The World Economic Forum's annual Global Risks Report flagged the bursting of “asset bubbles” including cryptocurrency as one of the top risks likely to affect countries as a “polycrisis” looms.
The report included the results of the 2022 Executive Opinion Survey (EOS), in which the WEF asked a group of 12,000 respondents to rank a list of 35 different risks that they see as posing “the biggest threat” to their respective countries in the next two years.
"Asset bubble burst," which includes cryptocurrency, stocks, energy, and housing, was identified in the top five risks in 12 out of the 121 countries surveyed—most notably in China, South Korea, Canada, and the United Kingdom.
Today we release our Global Risks Report 2023, produced in partnership with @MarshMcLennan and @Zurich.
Read it here: https://t.co/sy3FmJ9aYW #risks23 #wef23 pic.twitter.com/WALqhQ4moP
— World Economic Forum (@wef) January 11, 2023
Asset bubbles and the "polycrisis"
Released ahead of the WEF's annual meeting in Davos, Switzerland, the report argues that connections between emerging risks could evolve into a “polycrisis” centered around natural resource shortages by the end of the decade. It highlights emerging risks across five categories—economic, environmental, geopolitical, societal and technological—including geoeconomic confrontation and cybercrime.
Other risks flagged by the report include “stubborn inflationary pressures over the next two years,” liquidity shocks, and stagflation that could coincide with “historically high levels of public debt.”
The metaverse and privacy
The report goes on to suggest that the emergence of the metaverse and its related technology could exacerbate a future in which our privacy is further commercialized.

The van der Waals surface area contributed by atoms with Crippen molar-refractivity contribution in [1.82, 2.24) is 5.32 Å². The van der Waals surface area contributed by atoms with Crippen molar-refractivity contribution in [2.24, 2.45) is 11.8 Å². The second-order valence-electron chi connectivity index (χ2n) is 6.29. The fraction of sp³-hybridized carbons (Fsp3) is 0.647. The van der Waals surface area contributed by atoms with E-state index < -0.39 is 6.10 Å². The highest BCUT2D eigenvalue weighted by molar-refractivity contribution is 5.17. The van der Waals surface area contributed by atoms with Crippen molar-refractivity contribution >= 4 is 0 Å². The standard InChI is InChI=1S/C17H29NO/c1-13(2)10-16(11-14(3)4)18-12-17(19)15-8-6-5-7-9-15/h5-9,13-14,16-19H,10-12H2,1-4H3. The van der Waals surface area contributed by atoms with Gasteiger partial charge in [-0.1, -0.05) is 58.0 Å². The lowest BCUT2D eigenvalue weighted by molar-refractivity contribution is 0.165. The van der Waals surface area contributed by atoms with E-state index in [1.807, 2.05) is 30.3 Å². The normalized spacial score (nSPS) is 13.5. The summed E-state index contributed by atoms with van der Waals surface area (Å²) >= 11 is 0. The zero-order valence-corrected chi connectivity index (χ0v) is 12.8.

In the report's "Tomorrow's Catastrophes" chapter, the authors warn that the metaverse poses a significant threat to user privacy. As data collection and technology become more advanced, argued the report, individuals are at risk of being targeted and monitored by both the public and private sectors on an unprecedented scale.
"This pattern will only be enhanced by the metaverse, which could collect and track even more sensitive data, including facial expressions, gait, vital signs, brainwave patterns and vocal inflections," the report read
The WEF's shifting tone on crypto
While this year's Global Risks Report turns a wary eye on crypto and the metaverse, the World Economic Forum hasn't always been so negative about the technology behind them.
In 2020, for example, the WEF spearheaded a "blockchain bill of rights" and developed its own vision for how decentralized technology should be built and maintained based on its Presidio Principles.
While the nature and scope of the Global Risks Report inevitably look at emerging trends and technology from a more worrisome perspective, it also seems evident that the WEF's outlook on the future of blockchain technologies is not as rosy as it once was.
Still, the report holds out some hope; in its "Tomorrow's Catastrophes" chapter, it notes that economic risks including an asset bubble burst are "perceived to fall slightly in expected severity over the 10-year time frame."